Questions for Minarchists

As I understand the most common justification for the state, there exists scarcity in the world and conflict ensues as individuals compete for scarce resources. (See Thomas Hobbes’ state of nature.) Therefore, we need  an organization that holds a monopoly within a territory on ultimate decision making to resolve conflicts. The decision maker, what I call “the state,” shall also have the power to enforce such decisions and to legislate a set of ground rules on which the decisions will be made.

Two glaring complications arise from this justification. First, the state causes artificial scarcity by limiting competing services in the fields of defense and conflict resolution. Secondly, if the ultimate decision maker is in conflict with another party, then the state has a conflict of interests as it is both decision maker and participant in the dispute. As such an institution is able to create conflicts and then rule in its own favor, individual liberty rests on a whim, its whim. Additionally, individuals acting through the state are more inclined to support violence behavior, to tax other people’s wealth or regulate others, for example, because they can do so without any liability. So, it seems that governments would be much more inclined to create conflict than would individuals acting on their own, further marginalizing the liberty the state was designed to protect.

Even the idea that a government is necessary to protect rights better makes that case that rights do not actually exist, because there would need to be government watchdogs to ensure that the government was effectively protecting rights. But then, there would need to be watchdog watchdogs to ensure the watchdogs did their jobs. It breaks down into an infinite regression, and a blank check, until the only way you are free is unless the government taxes every dime you have in order to pay all those watchdogs.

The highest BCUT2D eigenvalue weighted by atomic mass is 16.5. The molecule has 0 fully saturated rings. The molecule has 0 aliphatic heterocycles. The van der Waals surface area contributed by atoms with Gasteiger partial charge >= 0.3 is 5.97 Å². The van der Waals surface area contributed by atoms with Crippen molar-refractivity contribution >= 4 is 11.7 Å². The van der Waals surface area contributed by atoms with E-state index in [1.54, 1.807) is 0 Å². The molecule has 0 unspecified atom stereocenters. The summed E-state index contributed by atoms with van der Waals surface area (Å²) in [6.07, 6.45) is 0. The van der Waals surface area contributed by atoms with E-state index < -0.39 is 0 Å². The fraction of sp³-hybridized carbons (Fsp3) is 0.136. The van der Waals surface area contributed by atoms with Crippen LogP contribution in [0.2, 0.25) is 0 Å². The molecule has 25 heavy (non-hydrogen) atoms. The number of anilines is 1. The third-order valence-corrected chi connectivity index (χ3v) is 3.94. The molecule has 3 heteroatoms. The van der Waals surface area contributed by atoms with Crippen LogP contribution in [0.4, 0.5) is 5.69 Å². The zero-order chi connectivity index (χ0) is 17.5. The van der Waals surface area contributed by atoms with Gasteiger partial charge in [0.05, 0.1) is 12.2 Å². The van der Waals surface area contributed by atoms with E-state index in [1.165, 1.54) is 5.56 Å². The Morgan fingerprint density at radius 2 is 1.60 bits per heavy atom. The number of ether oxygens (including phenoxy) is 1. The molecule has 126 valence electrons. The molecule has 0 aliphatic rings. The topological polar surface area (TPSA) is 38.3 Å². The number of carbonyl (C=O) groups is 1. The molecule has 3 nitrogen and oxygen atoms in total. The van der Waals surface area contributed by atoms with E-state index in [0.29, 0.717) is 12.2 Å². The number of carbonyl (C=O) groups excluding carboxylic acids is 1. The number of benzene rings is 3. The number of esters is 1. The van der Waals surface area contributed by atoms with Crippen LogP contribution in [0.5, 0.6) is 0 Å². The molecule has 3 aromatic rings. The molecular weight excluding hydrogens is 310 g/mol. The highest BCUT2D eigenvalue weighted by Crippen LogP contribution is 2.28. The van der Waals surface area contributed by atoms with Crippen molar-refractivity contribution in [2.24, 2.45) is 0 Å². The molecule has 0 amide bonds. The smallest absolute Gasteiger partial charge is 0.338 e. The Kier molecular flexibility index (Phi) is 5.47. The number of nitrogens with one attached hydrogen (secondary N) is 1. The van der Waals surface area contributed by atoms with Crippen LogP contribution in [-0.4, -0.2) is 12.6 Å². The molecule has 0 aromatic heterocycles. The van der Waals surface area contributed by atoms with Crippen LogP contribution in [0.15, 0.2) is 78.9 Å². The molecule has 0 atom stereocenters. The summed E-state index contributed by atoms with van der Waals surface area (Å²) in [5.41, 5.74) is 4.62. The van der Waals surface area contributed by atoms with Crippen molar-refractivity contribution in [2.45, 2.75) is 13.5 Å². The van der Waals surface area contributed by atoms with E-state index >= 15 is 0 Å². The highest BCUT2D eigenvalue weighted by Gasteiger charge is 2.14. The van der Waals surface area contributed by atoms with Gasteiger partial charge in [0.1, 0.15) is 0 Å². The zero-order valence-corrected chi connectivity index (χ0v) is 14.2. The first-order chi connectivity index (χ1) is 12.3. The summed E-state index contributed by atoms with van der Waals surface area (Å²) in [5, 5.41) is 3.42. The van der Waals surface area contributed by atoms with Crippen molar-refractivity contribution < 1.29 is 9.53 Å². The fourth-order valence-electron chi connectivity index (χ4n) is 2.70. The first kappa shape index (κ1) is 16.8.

A more contemporary justification is to correct negative externalities, which individuals could address through more defined contractual relationships. In fact, the state encourages negative externalities by increasing regulations and improperly defining property rights. Modern liberals and conservatives have further justifications, meanwhile, such as to impose their own cultural or religious preferences.

Minarchists (those who support a minimal state that enforces agreements, ensures for a common defense, and perhaps provides minimal infrastructure) generally recognize the inefficiencies of the state and support personal independence in relation to political authority. Rightly, they fear illegal theft, yet they insist on legalizing it and calling it “taxation.” They fear a coercive organization taking control of individual autonomy, yet they create their own and call it “government.” Don’t believe me? Here are few questions for illumination.

  1. Does a group of individuals have any right that an individual does not?
  2. Does government have any right that an individual would not have to stop acts of coercion (such as force or fraud)?
  3. Can an individual delegate a right to the government he or she does not have?
  4. Are the ethical judgments of the behavior of government different from non-government behavior?
  5. If it is legitimate for one group of individuals to secede from a government, is it also legitimate for a an individual to secede from a government. If not, why not?
  6. Is it legitimate for the government to force an individual to fund services he or she does not wish to use?
  7. Is it legitimate for the government to hold a territorial monopoly or somehow mandate, by the threat of force, that competitors receive permission before offering competing defense or conflict resolutions services?